There is no doubt that viruses, emerging and re-emerging, have become an imminent global health threat. Starting in 2014, we saw the decimation of West African countries as a result of the Ebola epidemic. Soon after came the Zika outbreak that continues to pose a threat to countries in the Americas and around the world. Since December 2016, Brazil has been experiencing a rise in yellow fever cases, and deaths, among humans and monkeys alike. Colombia and Peru have already reported probable cases. As a response to rising human cases of the H7N9 bird flu, China just ordered the closure of all poultry markets in the eastern province of Zhejiang to stop the trade of live poultry.
Experts warn that the question is not whether but when a pandemic will hit. Unknown or little-known viruses currently looming in animal populations undetected pose a especially dangerous risk–we have little to no experience with them, we do not know whether or when they will spill over to humans, and we do not know where they will emerge next.
As recent outbreaks have demonstrated, we are ill-prepared to protect ourselves–we continue to react rather than adopt a more proactive and preventative approach. That said, experts working in this area are challenging the world to think outside the box, and the Global Virome Project (GVP) is exactly that. Envisioned as a global partnership, the GVP would seek to identify 99% to 100% of viruses with potential of becoming epidemics through the use of revolutionary technologies. This ten-year project promises to facilitate the development of various countermeasures, including vaccines and diagnostics.
From a legal perspective, the mere idea of the GVP calls into question the legal frameworks currently available to support efforts to prevent and control epidemics. The WHO International Health Regulations (IHR) (2005), for example, reflect our less effective way of approaching the issue–it is generally triggered once an outbreak occurs. The GVP can help identify dangerous viruses before they spill over to humans. While the IHR’s relevance and utility to addressing infectious disease outbreaks should not be dismissed or undermined, it is important to think beyond the IHR and embrace legal and policy instruments that would support the work of the GVP.
The WHO Pandemic Influenza Preparedness (PIP) Framework represents an approach that better aligns with what GVP hopes to achieve. Now, the PIP Framework is limited to pandemic influenza, meaning to “rare and unpredictable event” arising from “a new influenza virus … to which people have no pre-existing immunity”; however, it addresses the very issue that will determine the success of the GVP and its significance in the greater context of pandemic preparedness: virus sharing. By bringing a range of stakeholders together, including the private sector, the PIP Framework works to “improve and strengthen the sharing of influenza viruses with human pandemic potential” and “increase the access of developing countries to vaccines and other pandemic related supplies.” This instrument is a response to our realization that the effectiveness of vaccines largely depends on the sharing of viruses that more often than not emerge in countries that cannot afford or access vaccines.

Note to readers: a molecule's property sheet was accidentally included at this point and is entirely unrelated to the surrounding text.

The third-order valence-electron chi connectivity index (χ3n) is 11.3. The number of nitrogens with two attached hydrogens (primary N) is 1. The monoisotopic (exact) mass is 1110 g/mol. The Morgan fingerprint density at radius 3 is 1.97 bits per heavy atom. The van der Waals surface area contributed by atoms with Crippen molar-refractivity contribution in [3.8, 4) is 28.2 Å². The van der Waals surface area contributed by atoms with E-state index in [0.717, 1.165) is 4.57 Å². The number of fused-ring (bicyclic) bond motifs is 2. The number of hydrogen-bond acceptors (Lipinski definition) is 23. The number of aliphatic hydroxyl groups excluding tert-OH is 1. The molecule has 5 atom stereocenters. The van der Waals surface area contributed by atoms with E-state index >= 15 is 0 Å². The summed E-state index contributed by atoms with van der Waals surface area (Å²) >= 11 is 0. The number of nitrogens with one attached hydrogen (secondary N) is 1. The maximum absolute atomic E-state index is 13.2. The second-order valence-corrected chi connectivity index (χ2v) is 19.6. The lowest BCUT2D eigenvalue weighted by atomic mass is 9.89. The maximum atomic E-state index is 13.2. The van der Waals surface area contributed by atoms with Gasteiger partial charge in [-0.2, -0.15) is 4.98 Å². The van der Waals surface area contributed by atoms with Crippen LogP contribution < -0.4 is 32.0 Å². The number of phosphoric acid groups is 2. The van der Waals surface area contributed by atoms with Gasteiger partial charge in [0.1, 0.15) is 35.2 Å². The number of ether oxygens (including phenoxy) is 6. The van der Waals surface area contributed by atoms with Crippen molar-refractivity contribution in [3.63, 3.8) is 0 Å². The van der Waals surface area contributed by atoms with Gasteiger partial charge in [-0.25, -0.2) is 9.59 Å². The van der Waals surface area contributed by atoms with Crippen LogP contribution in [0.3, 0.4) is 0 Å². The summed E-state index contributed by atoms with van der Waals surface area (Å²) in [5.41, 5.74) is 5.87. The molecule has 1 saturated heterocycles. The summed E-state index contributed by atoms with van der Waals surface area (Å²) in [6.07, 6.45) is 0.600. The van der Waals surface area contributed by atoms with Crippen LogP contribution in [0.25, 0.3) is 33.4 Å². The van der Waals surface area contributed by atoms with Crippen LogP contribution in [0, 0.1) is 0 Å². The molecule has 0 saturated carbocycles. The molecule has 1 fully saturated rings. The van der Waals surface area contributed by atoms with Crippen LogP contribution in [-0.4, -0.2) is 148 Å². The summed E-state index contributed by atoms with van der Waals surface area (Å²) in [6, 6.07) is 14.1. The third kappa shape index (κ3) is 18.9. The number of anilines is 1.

Many of us may recall Indonesia’s refusal in 2007 to provide virus samples of H5N1, a strain feared to give rise to an influenza pandemic, to protest the use by pharmaceutical companies in developed countries of virus samples freely provided by disease-stricken countries (usually developing countries) in order to develop vaccines, diagnostics, and therapeutics, which would later be sold to the same countries at unaffordable prices. The Convention on Biological Diversity (CDB) was the legal foundation on which Indonesia claimed sovereign control over its H5N1 virus samples, interpreting them as “biological resources” found in its territory. Under Article 2 of the CBD, “biological resources” include “genetic resources, organisms or parts thereof, populations, or any other biotic component of ecosystems with actual or potential use or value for humanity.” The same article defines “genetic resources” as “genetic material of actual or potential value” and “genetic material” as “any material of plant, animal, microbial or other origin containing functional units of heredity.” What is more, Article 15 of the CBD provides not only that “the authority to determine access to genetic resources rests with the national governments and is subject to national legislation,” but that “access to genetic resources shall be subject to prior informed consent of the Contracting Party providing such resources,” which “shall be on mutually agreed terms.” Therefore, underlying it all was a call for greater equity and trust within the system.
Taking into account these concerns over virus sharing, through a global partnership built on equity and trust that includes all stakeholders from the get-go and a thorough understanding of the legal and political implications of virus sharing, the GVP can help avert serious obstacles to the development of countermeasures that are to emanate from this initiative.
The views reflected in this blog are those of the individual authors and do not necessarily represent those of the O’Neill Institute for National and Global Health Law or Georgetown University. This blog is solely informational in nature, and not intended as a substitute for competent legal advice from a licensed and retained attorney in your state or country.